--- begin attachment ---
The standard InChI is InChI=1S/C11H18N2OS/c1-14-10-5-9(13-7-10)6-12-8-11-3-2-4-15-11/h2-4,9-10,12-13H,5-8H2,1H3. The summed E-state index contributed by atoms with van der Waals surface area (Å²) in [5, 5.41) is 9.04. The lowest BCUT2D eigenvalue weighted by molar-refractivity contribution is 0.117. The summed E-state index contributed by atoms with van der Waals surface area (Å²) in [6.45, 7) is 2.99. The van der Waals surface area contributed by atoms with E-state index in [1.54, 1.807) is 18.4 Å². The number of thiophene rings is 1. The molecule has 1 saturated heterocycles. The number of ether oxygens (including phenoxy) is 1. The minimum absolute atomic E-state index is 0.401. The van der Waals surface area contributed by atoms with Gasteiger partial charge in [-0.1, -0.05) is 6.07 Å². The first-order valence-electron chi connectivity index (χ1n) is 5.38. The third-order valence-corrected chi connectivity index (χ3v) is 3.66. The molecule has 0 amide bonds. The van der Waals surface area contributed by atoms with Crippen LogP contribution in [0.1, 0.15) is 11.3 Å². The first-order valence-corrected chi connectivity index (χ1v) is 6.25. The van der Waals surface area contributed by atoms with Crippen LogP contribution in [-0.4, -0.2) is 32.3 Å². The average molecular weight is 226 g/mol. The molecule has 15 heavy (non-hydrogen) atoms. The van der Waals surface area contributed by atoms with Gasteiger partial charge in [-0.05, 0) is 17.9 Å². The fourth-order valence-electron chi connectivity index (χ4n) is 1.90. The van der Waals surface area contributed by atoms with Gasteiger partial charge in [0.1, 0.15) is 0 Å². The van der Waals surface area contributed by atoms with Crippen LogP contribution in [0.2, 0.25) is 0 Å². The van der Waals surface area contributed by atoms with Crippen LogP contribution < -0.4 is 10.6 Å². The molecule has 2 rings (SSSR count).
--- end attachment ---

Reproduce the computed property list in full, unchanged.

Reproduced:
The standard InChI is InChI=1S/C11H18N2OS/c1-14-10-5-9(13-7-10)6-12-8-11-3-2-4-15-11/h2-4,9-10,12-13H,5-8H2,1H3. The summed E-state index contributed by atoms with van der Waals surface area (Å²) in [5, 5.41) is 9.04. The lowest BCUT2D eigenvalue weighted by molar-refractivity contribution is 0.117. The summed E-state index contributed by atoms with van der Waals surface area (Å²) in [6.45, 7) is 2.99. The van der Waals surface area contributed by atoms with E-state index in [1.54, 1.807) is 18.4 Å². The number of thiophene rings is 1. The molecule has 1 saturated heterocycles. The number of ether oxygens (including phenoxy) is 1. The minimum absolute atomic E-state index is 0.401. The van der Waals surface area contributed by atoms with Gasteiger partial charge in [-0.1, -0.05) is 6.07 Å². The first-order valence-electron chi connectivity index (χ1n) is 5.38. The third-order valence-corrected chi connectivity index (χ3v) is 3.66. The molecule has 0 amide bonds. The van der Waals surface area contributed by atoms with Crippen LogP contribution in [0.1, 0.15) is 11.3 Å². The first-order valence-corrected chi connectivity index (χ1v) is 6.25. The van der Waals surface area contributed by atoms with Crippen LogP contribution in [-0.4, -0.2) is 32.3 Å². The average molecular weight is 226 g/mol. The molecule has 15 heavy (non-hydrogen) atoms. The van der Waals surface area contributed by atoms with Gasteiger partial charge in [-0.05, 0) is 17.9 Å². The fourth-order valence-electron chi connectivity index (χ4n) is 1.90. The van der Waals surface area contributed by atoms with Gasteiger partial charge in [0.1, 0.15) is 0 Å². The van der Waals surface area contributed by atoms with Crippen LogP contribution in [0.2, 0.25) is 0 Å². The van der Waals surface area contributed by atoms with Crippen LogP contribution < -0.4 is 10.6 Å². The molecule has 2 rings (SSSR count).